NOT SLACKERS, but so hard to figure out

When I was in school, my parents reminded my siblings and me incessantly (nagging was more like it) to get good grades so that we would find good jobs and enjoy a secure future. We were not allowed to miss school even when we were sick.

When we started work, we were told to work long and hard. We were constantly reminded to report to work on time and not take sick leave unnecessarily. We received no sympathy from our parents for spending long hours at work, even on weekends.

So I could not understand it when a close friend’s daughter did not start working immediately upon completing her university education last year. ‘I have just spent four years studying; I need a rest,’ was her explanation. It did not help that her father was supportive of her decision. Six months passed before her mother began worrying.

A few years ago, I was surprised when my 23-year-old paralegal told me her mother did not want her to work past 6pm. I have since met many other like-minded Gen Y individuals who have made me wonder how and why the values of earlier generations have eroded. If one does not work hard during one’s youth, when does one do so?

Having run a business with Gen Y staff for the last nine years, I sometimes still do not understand Gen Y, their characteristics and attitude to work.

Why is Gen Y averse to hard work? Are they slackers? Why is their work ethic so different from mine? Why do they have difficulty complying with defined work processes? Why are their work methods different? Why don’t Gen Y employees stay in a job long? Why do they need to have friends at the workplace? Why are they distracted so easily at work by their mobile phones and social media?

When I spoke to lawyers of my generation about Gen Y lawyers, they echoed my concerns. I found some insight and answers on the Internet.

Gen Y people are described as confident, independent, ambitious, achievement-oriented and good at multi-tasking. They are technology- savvy, seek a lot of information often from alternative sources and enjoy interactive entertainment.

They care about family. In a survey, ‘Harnessing the potential of Gen Y workforce in Singapore’, the Singapore Human Resource Institute found in 2008 that Gen Y’s biggest fear is losing their family.

Work-life balance seems important to most Gen Y employees. In a 2010 article for Inside Counsel magazine, ‘Mind the gap: Gen Y attorneys enter the workplace’, writer Lauren Williamson says Gen Y lawyers define success in terms of work-life balance and flexible arrangements. They are very family- centric. They are willing to trade high pay for flexible work schedules.

To Gen Y, she adds, success means celebrating the difference that an individual can make to his work and which will distinguish him from the rest of the pack.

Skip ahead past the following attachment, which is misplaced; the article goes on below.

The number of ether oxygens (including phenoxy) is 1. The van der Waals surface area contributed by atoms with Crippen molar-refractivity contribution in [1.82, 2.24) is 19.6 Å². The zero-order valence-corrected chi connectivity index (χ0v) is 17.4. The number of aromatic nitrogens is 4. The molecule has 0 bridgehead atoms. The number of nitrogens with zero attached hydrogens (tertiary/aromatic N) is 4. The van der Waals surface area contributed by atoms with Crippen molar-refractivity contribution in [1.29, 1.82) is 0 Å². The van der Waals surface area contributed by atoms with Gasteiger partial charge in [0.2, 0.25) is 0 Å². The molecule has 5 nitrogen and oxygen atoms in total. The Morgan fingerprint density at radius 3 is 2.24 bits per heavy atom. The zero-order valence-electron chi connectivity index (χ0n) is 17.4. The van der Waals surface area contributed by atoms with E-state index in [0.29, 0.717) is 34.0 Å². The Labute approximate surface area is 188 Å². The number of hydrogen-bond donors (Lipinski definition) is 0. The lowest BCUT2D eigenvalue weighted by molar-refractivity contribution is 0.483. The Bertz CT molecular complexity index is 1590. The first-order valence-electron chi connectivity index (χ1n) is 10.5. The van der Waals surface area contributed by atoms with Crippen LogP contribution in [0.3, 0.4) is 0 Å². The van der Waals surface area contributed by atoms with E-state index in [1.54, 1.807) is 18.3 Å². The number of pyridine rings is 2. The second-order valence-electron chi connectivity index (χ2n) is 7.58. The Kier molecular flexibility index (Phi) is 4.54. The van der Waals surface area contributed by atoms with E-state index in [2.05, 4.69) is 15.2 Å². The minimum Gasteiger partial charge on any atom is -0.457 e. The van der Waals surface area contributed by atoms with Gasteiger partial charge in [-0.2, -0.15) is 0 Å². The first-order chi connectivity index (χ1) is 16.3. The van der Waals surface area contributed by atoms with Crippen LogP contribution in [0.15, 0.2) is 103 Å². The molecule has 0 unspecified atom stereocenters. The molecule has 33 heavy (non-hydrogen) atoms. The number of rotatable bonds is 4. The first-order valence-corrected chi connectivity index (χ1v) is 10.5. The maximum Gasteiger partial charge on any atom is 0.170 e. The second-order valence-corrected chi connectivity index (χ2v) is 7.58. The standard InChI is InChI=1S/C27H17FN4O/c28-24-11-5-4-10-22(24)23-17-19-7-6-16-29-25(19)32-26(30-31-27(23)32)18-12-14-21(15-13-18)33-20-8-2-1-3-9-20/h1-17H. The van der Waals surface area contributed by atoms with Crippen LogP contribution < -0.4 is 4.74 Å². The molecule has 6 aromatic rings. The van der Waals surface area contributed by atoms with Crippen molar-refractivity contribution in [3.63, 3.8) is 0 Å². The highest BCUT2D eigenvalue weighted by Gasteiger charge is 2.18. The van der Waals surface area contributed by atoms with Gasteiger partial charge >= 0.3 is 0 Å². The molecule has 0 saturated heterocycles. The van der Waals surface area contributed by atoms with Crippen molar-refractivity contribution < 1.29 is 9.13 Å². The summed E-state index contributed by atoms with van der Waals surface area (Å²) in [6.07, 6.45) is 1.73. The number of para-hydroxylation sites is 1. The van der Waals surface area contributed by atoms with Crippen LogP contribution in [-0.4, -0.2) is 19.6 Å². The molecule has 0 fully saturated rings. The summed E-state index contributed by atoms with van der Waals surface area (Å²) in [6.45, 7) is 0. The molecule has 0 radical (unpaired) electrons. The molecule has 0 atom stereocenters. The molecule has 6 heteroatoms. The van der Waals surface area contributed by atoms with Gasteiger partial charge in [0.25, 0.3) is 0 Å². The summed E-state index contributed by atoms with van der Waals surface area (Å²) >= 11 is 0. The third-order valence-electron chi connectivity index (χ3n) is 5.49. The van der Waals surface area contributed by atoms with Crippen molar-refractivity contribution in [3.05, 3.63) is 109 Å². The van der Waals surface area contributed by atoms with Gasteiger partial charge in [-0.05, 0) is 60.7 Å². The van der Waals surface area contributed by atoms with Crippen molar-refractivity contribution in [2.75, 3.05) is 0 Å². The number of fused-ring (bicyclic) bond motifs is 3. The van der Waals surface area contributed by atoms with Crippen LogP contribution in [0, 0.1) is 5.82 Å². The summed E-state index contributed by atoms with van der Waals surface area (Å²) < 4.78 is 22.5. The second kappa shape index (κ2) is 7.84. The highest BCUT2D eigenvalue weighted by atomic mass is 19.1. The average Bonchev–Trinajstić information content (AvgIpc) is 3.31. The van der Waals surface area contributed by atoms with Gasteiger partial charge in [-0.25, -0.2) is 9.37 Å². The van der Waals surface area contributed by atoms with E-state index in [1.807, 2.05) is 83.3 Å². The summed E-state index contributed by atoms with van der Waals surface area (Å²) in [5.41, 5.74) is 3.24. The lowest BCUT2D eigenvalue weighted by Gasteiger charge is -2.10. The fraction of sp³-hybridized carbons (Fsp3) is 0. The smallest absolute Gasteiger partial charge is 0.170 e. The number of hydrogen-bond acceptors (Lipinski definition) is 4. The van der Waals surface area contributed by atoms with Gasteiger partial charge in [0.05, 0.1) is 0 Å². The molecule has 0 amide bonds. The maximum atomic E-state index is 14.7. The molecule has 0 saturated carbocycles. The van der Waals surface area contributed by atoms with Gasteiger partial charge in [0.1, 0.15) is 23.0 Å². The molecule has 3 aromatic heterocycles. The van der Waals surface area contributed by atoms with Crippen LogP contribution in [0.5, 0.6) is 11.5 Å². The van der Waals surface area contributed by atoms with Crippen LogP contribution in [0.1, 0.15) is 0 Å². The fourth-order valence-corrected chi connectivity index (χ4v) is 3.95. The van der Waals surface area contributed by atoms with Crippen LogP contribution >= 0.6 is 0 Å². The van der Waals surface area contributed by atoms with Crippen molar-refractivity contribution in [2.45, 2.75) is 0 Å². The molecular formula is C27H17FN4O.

The Gen Y lawyers she interviewed had a different vision of workplace expectations than their bosses did. They did not subscribe to traditional work methods. They preferred working from home or at Starbucks. They preferred checking and responding to e-mail with their smartphones and having virtual meetings rather than face-to-face ones.

Though Gen Y are perceived to become bored easily, to not stay long in a job, demand instant gratification, display distrust towards authoritative figures, have a high opinion of themselves and seek rewarding jobs with ample opportunities to move up in their careers, I have found that most are not the slackers they are made out to be.

Unable to achieve their objectives as junior associates in law firms, many Gen Y lawyers in Singapore quit law practice after a few years and seek jobs as in-house counsel, which enables them to do meaningful work and see the results of their efforts quickly.

Legal headhunters worldwide are of the view that it is impossible for employers to adopt the role of parent figure to change the characteristics of Gen Y. Rather, it would be easier for employers to re-adapt their work environment.

Should Singapore employers cater to the high demands and expectations of Gen Y? This generation makes up more than 20 per cent of the workforce and is indeed the future of our workforce. Re-adapting would require customising work solutions, being flexible and accommodating the needs of Gen Y.

Gen Y and their older colleagues must take steps to understand each other. Most Singapore law firms are aware of the need to engage their Gen Y lawyers and to understand the different language they speak.

Gen Y associates expect a lot of their Singapore law firm partners today. They expect bosses to inspire, guide, provide regular feedback and frequent praise, as well as provide fulfilment, allow them to speak their mind and question management.

We can try. While law firms attempt ways to meet the needs of their Gen Y lawyers, one basic and important tenet of law practice remains, and cannot be compromised or changed. For Gen Y lawyers aspiring to rise in the profession, there is no escaping the long hours the job requires.

By Rajan Chettiar
The writer is managing partner of the law firm, Rajan Chettiar & Co. This article is adapted from a commentary that first appeared in the April issue of the Singapore Law Gazette.

TheSundayTimes, May 6 2012 


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